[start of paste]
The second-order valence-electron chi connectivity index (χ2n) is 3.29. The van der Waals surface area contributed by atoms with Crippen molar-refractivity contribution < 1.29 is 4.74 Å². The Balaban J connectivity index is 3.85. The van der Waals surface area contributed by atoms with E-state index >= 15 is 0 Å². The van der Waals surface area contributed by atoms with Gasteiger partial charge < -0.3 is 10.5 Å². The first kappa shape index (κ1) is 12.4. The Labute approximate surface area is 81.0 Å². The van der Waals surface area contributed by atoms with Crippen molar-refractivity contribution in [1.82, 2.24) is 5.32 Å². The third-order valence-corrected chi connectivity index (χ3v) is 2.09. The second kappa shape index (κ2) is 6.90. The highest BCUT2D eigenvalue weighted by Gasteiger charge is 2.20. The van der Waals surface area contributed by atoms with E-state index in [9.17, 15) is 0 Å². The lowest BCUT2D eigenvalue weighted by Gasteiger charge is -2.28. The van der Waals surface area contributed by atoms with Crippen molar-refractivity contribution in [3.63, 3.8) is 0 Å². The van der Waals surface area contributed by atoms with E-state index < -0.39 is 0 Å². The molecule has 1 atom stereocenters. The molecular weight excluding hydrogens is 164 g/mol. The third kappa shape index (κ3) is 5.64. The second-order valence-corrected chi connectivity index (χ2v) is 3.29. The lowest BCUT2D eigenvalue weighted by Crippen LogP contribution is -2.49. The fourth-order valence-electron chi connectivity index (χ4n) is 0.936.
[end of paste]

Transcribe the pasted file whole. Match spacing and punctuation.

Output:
The second-order valence-electron chi connectivity index (χ2n) is 3.29. The van der Waals surface area contributed by atoms with Crippen molar-refractivity contribution < 1.29 is 4.74 Å². The Balaban J connectivity index is 3.85. The van der Waals surface area contributed by atoms with E-state index >= 15 is 0 Å². The van der Waals surface area contributed by atoms with Gasteiger partial charge < -0.3 is 10.5 Å². The first kappa shape index (κ1) is 12.4. The Labute approximate surface area is 81.0 Å². The van der Waals surface area contributed by atoms with Crippen molar-refractivity contribution in [1.82, 2.24) is 5.32 Å². The third-order valence-corrected chi connectivity index (χ3v) is 2.09. The second kappa shape index (κ2) is 6.90. The highest BCUT2D eigenvalue weighted by Gasteiger charge is 2.20. The van der Waals surface area contributed by atoms with E-state index in [9.17, 15) is 0 Å². The lowest BCUT2D eigenvalue weighted by Gasteiger charge is -2.28. The van der Waals surface area contributed by atoms with Crippen molar-refractivity contribution in [3.63, 3.8) is 0 Å². The van der Waals surface area contributed by atoms with E-state index < -0.39 is 0 Å². The molecule has 1 atom stereocenters. The molecular weight excluding hydrogens is 164 g/mol. The third kappa shape index (κ3) is 5.64. The second-order valence-corrected chi connectivity index (χ2v) is 3.29. The lowest BCUT2D eigenvalue weighted by Crippen LogP contribution is -2.49. The fourth-order valence-electron chi connectivity index (χ4n) is 0.936.